In this issue of American Family Physician, Perlmutter and colleagues1 carefully discuss the diagnosis and treatment of persons newly infected with human immunodeficiency virus (HIV-1). Certain aspects of this topic merit additional comment.
As clinicians, our first responsibility in assessing the acutely ill patient is to diagnose life-threatening conditions and initiate appropriate therapy. However, acute HIV-1 infection is not life-threatening. Nevertheless, failure to consider the diagnosis makes it impossible to order the definitive diagnostic laboratory tests—plasma HIV-1 measurements and HIV-1 serologies.2 Without the results of these specific tests, the clinician will not be able to make the proper diagnosis, raising many questions.
Does a failure to consider an HIV diagnosis compromise our patients' future clinical course? Furthermore, do we compromise their future clinical course by failing to promptly identify the pathogen and initiate appropriate antiviral therapy? Or, are we exposing these patients to therapies with significant short- and long-term toxicities without clear evidence of long-term benefit? Moreover, will early intervention even endanger the future therapeutic response in these patients if a drug-resistant virus develops as a result of intermittent adherence to treatment?
Failure to identify a patient who is newly infected with HIV-1 may result in a permanently lost opportunity. Current guidelines support early treatment based on virologic, immunologic and public health considerations.3 Rosenberg and coworkers4 have demonstrated that treating primary HIV-1 infection allows for the maintenance of T-helper cell responses to HIV-1–specific antigens, whereas these responses are more difficult to demonstrate in similarly treated, chronically infected persons. Given the knowledge that a small, slowly decaying latent infectious reservoir is established very early in the course of HIV-1 infection, the maintenance of these immune responses may be critical if the ultimate goal of immune control of HIV-1 is to be achieved.
Why are these immune responses thought to be so critical? Perhaps, the characterization of patients with long-term HIV-1 infection and the absence of immunologic progression (long-term non-progressors [LTNPs]) has given us a clue to the importance of HIV-1–specific immune responses. These patients as a group are characterized by high levels of CD4 cell proliferation to HIV-1–specific antigens and robust HIV-1–specific cytotoxic T cell responses, as well as a modest viral burden.5,6 Although LTNPs make up at most only 5 percent of the HIV-1–infected population, they have provided us with an important model which may be achieved with early intervention.7
Based on a series of interventional clinical trials that provided insight into HIV-1 replication dynamics in vivo, a two-compartment model of HIV-1 replication was proposed in which some infected cells decay rapidly (half-life of one day) and some decay slowly (half-life of two to four weeks).8,9 We hypothesized that if virus replication could be completely suppressed and no other compartment exists, then HIV-1 would be “eradicated” in 30 to 36 months of continuous antiretroviral therapy. However, with the identification of a longer-lived latent population (minimal half-life of six months), eradication with antiviral therapy alone becomes less likely.10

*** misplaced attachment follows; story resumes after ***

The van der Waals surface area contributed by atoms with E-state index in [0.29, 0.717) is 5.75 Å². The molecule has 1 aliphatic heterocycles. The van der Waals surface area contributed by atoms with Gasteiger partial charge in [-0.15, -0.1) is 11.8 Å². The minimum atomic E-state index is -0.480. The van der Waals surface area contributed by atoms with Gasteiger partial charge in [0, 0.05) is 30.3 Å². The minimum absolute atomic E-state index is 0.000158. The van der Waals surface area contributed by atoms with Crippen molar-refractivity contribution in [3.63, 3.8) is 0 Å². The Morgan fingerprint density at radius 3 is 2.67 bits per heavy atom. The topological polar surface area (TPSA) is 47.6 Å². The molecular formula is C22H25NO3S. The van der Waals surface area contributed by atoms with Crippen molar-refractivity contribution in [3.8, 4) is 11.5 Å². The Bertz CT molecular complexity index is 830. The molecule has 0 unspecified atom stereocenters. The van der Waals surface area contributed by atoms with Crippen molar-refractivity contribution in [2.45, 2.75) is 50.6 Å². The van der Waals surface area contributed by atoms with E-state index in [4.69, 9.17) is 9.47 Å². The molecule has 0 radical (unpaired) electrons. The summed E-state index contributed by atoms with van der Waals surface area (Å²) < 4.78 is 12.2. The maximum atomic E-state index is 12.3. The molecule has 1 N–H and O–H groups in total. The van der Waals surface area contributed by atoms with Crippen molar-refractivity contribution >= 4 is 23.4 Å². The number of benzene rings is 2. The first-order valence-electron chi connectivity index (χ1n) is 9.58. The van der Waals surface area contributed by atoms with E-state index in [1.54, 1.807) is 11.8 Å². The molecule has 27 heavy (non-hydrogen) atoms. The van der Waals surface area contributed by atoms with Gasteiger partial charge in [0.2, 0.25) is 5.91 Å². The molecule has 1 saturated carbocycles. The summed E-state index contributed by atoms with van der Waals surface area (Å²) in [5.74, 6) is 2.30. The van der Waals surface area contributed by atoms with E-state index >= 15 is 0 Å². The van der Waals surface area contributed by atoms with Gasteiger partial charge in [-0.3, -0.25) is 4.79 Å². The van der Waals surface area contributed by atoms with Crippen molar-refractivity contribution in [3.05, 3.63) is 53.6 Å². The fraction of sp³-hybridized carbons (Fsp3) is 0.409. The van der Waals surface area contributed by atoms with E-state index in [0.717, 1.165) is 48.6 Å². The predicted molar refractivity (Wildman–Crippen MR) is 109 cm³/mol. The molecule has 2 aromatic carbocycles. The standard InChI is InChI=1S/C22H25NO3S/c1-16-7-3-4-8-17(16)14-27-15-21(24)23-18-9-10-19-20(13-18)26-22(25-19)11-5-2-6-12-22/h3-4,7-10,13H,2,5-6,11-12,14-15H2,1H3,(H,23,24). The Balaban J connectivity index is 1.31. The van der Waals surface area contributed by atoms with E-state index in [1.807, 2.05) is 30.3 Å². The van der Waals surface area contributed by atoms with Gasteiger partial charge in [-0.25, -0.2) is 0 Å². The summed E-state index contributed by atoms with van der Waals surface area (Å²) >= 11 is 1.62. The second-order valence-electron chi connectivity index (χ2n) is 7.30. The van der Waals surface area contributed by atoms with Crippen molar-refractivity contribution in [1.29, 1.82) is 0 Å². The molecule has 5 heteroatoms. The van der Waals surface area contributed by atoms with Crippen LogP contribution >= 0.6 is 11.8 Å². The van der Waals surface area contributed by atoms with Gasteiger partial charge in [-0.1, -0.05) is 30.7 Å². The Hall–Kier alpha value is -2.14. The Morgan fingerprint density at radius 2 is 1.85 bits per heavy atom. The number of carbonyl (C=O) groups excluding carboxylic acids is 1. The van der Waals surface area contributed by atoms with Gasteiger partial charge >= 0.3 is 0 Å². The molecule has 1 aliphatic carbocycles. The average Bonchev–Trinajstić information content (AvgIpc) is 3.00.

Nevertheless, early therapy can clearly limit the size of this latent pool by controlling the repetitive rounds of virus replication characterizing the chronic asymptomatic phase of HIV-1 infection. We have recently demonstrated that early therapy can result in profound suppression of virus replication and preservation of the host immune system.11 Also, hypothetically, the long-term results of this suppression are unknown but, with therapy, less virus and more potent immune responses may allow for subsequent immune control of HIV-1 infection.
The public health consequences of undiagnosed HIV-1 infection are significant. Despite reductions in HIV-1–associated morbidity and mortality,12 new infections continue to occur at alarming rates, particularly in adolescents and women. Failure to inform patients that they may transmit this infection either sexually or through intravenous drug use can only further aggravate this trend. Though immediate diagnosis does not guarantee responsible behavior, early initiation of therapy and reductions of viremia to extremely low levels will likely reduce transmissibility of the pathogen.
Early therapy has risks as well as benefits. The toxicities of therapy along with the complexity of the current regimens make patient adherence a critical issue. Intermittent pill-taking may result in the emergence of drug-resistant variants.13 However, even though the current therapies have a long way to go before they can be considered “ideal,” withholding therapies because of these considerations abolishes the benefit of early diagnosis and treatment.
Untreated HIV-1 infection is characterized by high-level ongoing virus replication that ultimately results in immunodeficiency. The therapeutic advances in the past five years have clearly made it possible to reduce and maintain viral replication to minimal levels. The prospect of achieving a virologic remission (that is, control of replication in the absence of antiviral therapy) remains a daunting challenge. However, if this goal is to be achieved, the newly infected patient with a minimally impaired immune system and a minimal viral burden is certain to be the most likely successful candidate.